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What Tesla’s EV charging win really means for drivers

<i>Justin Sullivan/Getty Images</i><br/>In an aerial view
Justin Sullivan/Getty Images
In an aerial view

By Peter Valdes-Dapena, CNN Business

(CNN) — There are about 150,000 public electric vehicle chargers of various sorts in the United States, according to a recent report by S&P Global Mobility. If you think that sounds like a lot, you have no idea what’s on the way.

By 2030, there will need to be more than 2.1 million public EV chargers to support an expected 28 million electric vehicles on America’s roads, that same report finds. With the US electric vehicle industry on the cusp of rapid expansion, Ford and General Motors, together with Tesla, recently made alliances that will change the future development of EV charging.

Ford and GM are going to start allowing their electric vehicles to use Tesla chargers and, in the future, will even build their vehicles with charging ports – the place on the vehicle where the EV charger plugs in – based on Tesla’s design standards. That means they’ll be able to use Tesla chargers seamlessly without an adapter.

That’s a big change. Up until now, America’s electric vehicles have mostly used one of two types of chargers. There was Tesla, with its own proprietary network of about 17,000 public chargers. Then there was every other EV maker which used the Combined Charging System, or CCS, format for fast charging. (Then there’s the Nissan Leaf which uses something called CHAdeMO, sort of the LaserDisc to everyone else’s VHS and Betamax.)

Will other automakers follow?

While Tesla is, by far, the biggest seller of EVs in America, Ford and GM are a distant second and third. So now, America’s three biggest EV makers are using a charging format that’s different from all the other automakers. The question now is, who else will follow?

Or will everyone follow, like a line of dominoes toppling?

“I think it’s too early to say,” how many other automakers will join with GM and Ford, said Stephanie Brinley, an analyst for S&P Global Mobility, “but it certainly pushes in that direction.”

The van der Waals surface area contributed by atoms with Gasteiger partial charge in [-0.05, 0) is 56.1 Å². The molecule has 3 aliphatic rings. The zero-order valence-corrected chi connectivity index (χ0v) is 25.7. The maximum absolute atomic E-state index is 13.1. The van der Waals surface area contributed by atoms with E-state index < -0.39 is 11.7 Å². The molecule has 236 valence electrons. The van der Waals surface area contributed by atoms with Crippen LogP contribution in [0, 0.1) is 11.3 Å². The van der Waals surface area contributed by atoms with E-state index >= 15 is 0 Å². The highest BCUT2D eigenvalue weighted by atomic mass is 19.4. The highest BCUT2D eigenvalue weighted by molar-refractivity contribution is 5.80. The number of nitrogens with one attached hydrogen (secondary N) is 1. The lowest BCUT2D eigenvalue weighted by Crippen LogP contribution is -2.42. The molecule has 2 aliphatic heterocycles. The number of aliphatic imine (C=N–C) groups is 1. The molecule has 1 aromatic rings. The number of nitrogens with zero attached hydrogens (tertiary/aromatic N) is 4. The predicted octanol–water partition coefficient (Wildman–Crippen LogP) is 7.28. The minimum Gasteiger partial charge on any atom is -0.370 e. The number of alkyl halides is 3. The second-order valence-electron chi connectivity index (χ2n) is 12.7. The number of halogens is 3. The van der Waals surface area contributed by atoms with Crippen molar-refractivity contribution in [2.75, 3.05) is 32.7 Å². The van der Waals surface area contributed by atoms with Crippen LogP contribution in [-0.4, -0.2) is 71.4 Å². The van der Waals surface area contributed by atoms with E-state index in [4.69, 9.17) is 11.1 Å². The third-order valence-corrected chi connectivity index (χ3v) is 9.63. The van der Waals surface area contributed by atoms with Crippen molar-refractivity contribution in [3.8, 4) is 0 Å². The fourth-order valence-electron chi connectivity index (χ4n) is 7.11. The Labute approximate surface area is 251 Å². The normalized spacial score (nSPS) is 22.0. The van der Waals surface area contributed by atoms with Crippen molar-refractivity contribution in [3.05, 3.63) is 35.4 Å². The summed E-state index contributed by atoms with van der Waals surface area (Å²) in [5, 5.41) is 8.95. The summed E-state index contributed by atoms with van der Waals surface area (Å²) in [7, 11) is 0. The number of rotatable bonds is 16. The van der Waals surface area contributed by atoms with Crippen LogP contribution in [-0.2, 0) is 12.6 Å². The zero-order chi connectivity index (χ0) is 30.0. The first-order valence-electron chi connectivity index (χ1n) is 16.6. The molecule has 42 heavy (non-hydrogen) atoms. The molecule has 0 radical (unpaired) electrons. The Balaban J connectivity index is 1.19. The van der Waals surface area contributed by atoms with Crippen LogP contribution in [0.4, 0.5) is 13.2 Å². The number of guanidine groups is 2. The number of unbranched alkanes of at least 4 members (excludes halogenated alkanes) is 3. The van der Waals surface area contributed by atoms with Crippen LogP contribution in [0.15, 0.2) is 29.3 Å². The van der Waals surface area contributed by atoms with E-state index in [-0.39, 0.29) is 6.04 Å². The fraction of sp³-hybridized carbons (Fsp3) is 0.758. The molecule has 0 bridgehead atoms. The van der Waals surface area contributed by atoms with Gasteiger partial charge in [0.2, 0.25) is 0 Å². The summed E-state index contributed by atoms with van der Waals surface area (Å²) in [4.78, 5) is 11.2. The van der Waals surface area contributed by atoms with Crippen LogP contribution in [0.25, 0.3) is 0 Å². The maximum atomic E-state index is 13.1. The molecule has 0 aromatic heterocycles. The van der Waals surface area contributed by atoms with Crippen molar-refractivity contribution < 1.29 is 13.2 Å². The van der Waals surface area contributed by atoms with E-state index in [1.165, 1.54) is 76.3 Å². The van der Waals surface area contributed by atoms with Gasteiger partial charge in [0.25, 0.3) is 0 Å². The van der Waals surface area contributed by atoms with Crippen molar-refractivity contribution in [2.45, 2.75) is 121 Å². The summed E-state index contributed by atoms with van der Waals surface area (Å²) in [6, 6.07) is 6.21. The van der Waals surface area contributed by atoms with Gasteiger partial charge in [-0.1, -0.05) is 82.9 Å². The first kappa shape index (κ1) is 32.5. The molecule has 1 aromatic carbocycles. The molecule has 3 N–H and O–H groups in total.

This is what is means for the EV driver:

Greater reliability

Tesla chargers are widely regarded as being much more reliable than others. That was an important factor in GM’s decision, said Jon McNeill, a former Tesla executive and now a GM board member and founder of DVx Ventures, a venture capital firm.

“I think what GM realized is, to get people to adopt EVs, chargers need to be reliable and widely available,” he said. “And Tesla’s standard works. Ninety-nine times out of 100 times you go to a charger, it works.”

He compared that to other chargers with which, in his estimation, a charging session can’t be started, for one reason or another, about one time in four. This roughly aligns with a recent JD Power study indicating a failure rate of about one in five.

But other EV charging companies have, so far, faced a far greater reliability challenge than Tesla’s.

“Tesla designed the cars and the chargers at the same time to work with each other. It’s an integrated system and has been from the very beginning,” said Jim Burness, chief executive of National Car Charging, a wholesaler of equipment to the EV charging industry. “I’ll be curious to see if it is as smooth an experience when a Ford is plugging into a [Tesla] Supercharger.”

Plugging in an electric car isn’t like plugging in a toaster. It’s not enough that the plug is the right shape. There is also software in the charger and in the vehicle that have to communicate and work together to make sure the vehicle is charging safely. All the major EV charger companies work with automakers and test their chargers with all the different major models, but problems and glitches can still happen.